I spent some time on the high seas today with Moby Dick, and I couldn’t help but want to be washed, to sit by the waves and watch them flood over my feet, the sand, the shore.
If His grace is an ocean, we’re all sinking.
I want to sit by His ocean because the water always returns to the shore. The tide goes out but the waves still come. The sand might be dry right now, but just wait until 5:00 and wade deeper while you wait.
I want to be aware of how the water laps gently over my feet when I stand at the edge of His ocean, but when I get my surfboard, it’s all around me. When I dive in headfirst or feet first or whatever first, I’m drenched. It gets quiet, and all I’m aware of is how I’m wet and surrounded.
There’s an amazing quiet when you’re underwater. You can’t smell, can’t usually see much, can’t hear, and shouldn’t risk trying to taste anything. You just feel, feel the water all around.
You surface to breathe again, and the air feels different. It tastes salty, and you see the world differently. The water changes your perspective. I want to know that perspective, to swim deep and come up different every day. To only get out long enough to get dry, then plunge in deep again.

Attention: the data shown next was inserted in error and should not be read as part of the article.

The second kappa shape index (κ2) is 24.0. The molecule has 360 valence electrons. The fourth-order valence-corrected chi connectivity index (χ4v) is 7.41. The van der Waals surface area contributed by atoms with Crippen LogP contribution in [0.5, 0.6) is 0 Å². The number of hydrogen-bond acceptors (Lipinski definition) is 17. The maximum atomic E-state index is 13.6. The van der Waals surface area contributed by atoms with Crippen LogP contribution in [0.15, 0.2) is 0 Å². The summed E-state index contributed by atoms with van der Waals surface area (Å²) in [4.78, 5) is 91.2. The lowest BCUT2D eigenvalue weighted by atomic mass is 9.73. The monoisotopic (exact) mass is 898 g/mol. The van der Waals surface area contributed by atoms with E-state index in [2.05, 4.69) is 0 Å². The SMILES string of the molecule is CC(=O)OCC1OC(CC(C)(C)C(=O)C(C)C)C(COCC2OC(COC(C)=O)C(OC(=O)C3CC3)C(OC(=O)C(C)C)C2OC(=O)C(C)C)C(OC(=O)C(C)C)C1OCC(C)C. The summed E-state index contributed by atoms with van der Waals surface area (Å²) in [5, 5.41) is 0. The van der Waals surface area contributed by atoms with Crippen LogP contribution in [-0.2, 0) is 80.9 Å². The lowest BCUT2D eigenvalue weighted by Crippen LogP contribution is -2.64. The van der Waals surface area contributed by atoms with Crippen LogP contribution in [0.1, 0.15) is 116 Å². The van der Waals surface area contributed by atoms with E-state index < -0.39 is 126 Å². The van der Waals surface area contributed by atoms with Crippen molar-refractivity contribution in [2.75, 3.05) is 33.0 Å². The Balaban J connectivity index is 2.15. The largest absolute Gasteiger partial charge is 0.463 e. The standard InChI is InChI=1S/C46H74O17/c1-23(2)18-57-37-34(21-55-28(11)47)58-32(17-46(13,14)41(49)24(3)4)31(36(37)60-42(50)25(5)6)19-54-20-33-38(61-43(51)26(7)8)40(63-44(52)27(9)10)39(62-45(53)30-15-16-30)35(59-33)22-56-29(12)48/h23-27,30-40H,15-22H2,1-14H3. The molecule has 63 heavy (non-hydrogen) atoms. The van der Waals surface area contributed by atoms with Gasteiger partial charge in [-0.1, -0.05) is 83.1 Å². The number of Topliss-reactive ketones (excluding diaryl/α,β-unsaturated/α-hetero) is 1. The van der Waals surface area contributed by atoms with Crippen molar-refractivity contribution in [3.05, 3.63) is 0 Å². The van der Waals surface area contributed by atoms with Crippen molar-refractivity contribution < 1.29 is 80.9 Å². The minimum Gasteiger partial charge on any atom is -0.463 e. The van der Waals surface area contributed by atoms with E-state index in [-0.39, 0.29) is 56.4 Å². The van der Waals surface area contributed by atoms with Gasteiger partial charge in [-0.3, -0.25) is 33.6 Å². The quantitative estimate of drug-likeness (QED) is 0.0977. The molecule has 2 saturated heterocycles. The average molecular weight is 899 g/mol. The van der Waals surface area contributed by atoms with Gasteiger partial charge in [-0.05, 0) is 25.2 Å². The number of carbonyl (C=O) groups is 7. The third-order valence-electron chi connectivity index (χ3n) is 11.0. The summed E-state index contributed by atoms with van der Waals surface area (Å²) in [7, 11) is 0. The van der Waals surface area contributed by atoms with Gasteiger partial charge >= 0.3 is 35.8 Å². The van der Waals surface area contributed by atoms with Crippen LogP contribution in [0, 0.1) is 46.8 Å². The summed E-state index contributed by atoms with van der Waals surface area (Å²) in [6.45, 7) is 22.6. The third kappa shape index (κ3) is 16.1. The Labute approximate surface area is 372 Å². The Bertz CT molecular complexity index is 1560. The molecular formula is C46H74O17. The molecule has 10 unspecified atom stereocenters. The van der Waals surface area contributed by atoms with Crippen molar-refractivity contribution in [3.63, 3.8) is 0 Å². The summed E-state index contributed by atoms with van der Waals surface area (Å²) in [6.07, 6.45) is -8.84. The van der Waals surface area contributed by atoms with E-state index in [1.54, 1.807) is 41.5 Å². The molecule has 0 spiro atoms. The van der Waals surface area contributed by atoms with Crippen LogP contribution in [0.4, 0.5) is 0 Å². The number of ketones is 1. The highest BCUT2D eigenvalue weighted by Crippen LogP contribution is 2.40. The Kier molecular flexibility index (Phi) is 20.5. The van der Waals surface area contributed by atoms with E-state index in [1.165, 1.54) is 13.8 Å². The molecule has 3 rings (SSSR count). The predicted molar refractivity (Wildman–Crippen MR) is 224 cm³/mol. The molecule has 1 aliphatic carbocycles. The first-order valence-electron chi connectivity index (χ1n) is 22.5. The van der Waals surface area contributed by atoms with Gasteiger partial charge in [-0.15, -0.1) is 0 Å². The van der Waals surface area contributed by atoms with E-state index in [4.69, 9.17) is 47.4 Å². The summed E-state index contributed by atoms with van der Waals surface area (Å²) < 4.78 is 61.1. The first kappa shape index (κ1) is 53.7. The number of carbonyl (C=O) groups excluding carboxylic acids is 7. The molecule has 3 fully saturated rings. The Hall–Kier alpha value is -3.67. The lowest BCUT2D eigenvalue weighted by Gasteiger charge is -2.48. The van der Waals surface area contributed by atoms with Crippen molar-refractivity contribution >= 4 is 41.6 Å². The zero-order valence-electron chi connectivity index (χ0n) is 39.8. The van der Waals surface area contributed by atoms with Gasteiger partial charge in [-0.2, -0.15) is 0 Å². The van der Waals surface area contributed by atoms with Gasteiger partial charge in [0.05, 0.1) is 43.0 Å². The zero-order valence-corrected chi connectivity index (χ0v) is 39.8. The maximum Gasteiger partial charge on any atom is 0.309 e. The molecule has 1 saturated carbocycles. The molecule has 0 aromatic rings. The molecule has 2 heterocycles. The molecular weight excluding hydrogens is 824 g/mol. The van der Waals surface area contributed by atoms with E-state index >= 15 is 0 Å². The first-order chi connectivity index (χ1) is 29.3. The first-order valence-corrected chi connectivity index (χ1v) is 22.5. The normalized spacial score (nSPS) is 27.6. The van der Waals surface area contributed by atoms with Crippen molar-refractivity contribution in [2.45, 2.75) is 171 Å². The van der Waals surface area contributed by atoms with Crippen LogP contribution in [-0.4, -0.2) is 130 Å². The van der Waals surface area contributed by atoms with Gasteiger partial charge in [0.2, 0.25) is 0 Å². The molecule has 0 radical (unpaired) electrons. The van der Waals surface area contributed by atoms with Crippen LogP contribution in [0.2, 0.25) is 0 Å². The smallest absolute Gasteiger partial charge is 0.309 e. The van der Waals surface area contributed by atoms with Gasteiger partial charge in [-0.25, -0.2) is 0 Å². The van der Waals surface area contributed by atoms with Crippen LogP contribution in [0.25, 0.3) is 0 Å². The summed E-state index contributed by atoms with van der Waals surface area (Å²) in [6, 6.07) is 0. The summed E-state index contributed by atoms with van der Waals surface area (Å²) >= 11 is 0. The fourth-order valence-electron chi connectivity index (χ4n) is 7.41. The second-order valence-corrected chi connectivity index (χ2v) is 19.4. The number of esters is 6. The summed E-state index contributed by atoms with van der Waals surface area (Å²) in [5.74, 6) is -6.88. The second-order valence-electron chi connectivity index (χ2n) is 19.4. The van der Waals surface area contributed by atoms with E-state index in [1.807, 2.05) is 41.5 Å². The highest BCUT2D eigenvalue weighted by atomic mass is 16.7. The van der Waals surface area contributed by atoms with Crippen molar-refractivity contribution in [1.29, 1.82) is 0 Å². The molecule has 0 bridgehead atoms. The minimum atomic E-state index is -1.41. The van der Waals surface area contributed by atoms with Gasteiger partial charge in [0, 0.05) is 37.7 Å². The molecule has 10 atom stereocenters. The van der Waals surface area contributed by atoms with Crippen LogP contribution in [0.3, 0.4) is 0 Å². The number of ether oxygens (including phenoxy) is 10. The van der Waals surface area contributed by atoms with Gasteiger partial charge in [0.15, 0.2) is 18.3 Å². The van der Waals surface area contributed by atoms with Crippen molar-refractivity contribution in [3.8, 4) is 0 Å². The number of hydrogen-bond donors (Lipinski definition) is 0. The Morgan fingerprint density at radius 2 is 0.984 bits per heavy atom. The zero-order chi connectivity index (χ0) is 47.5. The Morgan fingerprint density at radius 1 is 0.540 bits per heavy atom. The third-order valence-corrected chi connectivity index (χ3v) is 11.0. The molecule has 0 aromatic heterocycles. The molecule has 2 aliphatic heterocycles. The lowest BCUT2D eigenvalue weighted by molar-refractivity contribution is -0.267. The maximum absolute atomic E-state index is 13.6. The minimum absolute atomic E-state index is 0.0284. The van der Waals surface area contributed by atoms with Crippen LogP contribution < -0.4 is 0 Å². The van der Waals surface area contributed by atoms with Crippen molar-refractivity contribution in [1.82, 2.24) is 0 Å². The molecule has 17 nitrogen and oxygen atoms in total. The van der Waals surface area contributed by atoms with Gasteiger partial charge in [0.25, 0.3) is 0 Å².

I want his waves to come higher and higher on those days that I’m reluctant to get in. I want them to break down the sandcastles I’ve built, the ones that stand between me and the water. I want it to wash the sand off of my feet and my legs, to know that feeling of pure cleanness that I lose immediately after stepping back into dry sand.
I want to swim every day, to drip on the people I meet, and pull them in to swim with me.
His grace, His love, His mercy is an ocean. And I am sinking without drowning, without a struggle. I sink and live.
Oh, the paradoxes of the Gospel.